Dollars vs Pounds

Dar Scott dsc at swcp.com
Fri Nov 3 14:45:17 CST 2006


On Nov 3, 2006, at 10:17 AM, Kay C Lan wrote:

> It's not
> so much that I'm being charged in £'s, I wouldn't care if it was
> sheckles, shindarkles or south pacific pesos, just so long as the
> exchange rate to clams on my Visa statement is 'roughly' the same.

There might be good reasons for different prices in the US and  
outside the US based on either associated costs (support/bribery/ 
tariffs/paperwork/translation) or demand (getting the most out of  
that market), but I suspect the differences are because prices are  
based on 2002 exchange rates.  The US dollar has been falling in  
value.  Maybe RunRev has an old exchange rate chart on the wall or  
are locked into a rate based on old contractual requirements or  
certain royalties are based only on the USD prices.  Also, RunRev  
probably doesn't want to be changing prices a lot.

And US buyers and British buyers might have trouble understanding  
exchange rates, so maybe we have to have our own prices.  The buying  
learning curve might be too much for us, otherwise.  And for US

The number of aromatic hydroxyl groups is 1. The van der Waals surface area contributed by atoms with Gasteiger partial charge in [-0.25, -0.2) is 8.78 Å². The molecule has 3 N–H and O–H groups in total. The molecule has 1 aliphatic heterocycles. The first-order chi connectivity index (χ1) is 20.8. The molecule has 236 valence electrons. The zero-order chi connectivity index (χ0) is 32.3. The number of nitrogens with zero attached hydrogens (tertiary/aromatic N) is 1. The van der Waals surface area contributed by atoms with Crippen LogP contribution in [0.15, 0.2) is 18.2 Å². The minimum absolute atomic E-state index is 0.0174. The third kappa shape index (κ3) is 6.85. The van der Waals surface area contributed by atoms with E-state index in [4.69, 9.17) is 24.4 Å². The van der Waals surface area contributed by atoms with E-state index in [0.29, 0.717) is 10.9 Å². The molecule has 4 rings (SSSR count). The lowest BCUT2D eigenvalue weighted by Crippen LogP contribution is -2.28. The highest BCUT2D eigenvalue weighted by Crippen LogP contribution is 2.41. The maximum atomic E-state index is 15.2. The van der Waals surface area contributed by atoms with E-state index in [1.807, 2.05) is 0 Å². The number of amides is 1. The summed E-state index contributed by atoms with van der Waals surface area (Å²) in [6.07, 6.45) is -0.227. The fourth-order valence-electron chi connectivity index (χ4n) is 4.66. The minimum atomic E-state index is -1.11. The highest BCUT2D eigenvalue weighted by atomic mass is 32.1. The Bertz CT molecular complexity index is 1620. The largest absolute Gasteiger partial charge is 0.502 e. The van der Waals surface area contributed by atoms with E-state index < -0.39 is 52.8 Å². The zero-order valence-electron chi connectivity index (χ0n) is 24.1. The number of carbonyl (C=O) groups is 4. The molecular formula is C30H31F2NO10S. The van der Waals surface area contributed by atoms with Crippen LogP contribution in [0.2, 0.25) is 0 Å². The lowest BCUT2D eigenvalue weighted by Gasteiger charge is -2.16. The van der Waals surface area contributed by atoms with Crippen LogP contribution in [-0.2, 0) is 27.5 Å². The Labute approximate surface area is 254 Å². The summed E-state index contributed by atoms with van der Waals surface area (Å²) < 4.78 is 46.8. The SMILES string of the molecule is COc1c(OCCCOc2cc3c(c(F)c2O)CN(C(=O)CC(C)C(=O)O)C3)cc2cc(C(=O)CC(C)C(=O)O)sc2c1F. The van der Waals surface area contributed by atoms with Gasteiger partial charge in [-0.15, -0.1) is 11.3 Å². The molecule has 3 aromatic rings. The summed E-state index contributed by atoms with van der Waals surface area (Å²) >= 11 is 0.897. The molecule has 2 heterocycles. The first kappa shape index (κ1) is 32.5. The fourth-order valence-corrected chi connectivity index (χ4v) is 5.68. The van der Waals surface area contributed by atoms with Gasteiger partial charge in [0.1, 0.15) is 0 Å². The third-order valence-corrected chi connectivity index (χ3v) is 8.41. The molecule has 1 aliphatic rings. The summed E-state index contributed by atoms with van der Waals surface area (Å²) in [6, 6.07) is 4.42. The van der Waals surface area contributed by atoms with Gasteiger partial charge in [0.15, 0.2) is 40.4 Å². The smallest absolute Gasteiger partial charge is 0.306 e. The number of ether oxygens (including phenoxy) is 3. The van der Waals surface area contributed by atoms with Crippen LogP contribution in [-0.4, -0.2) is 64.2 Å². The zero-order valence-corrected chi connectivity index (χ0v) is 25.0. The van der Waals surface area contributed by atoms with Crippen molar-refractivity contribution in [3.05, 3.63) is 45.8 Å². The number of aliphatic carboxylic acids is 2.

buyers, if you charge $561 instead of $599, you are leaving $38 on  
the table.

This vast difference would certainly encourage customers to be  
virtually in the US, which is probably not what RunRev wants.   
Grishim's law applies, I think.  I don't think Grishim's law can be  
wished away, or avoided by strong moralizing statements.

(I know there are arguments for using old exchange rates in prices,  
but I'm not sure how that goes.  Maybe folks should pity those with  
USD savings accounts, which now buys less in the world, and gladly  
let them have a price break.)

In any case, I think the recent talk about this on this list and  
elsewhere has pushed this topic to a point where RunRev has to  
address the issue.

In a real sense, pricing policy is RunRev's business.  In the same  
sense, buying identity is that of the buyer.

Dar




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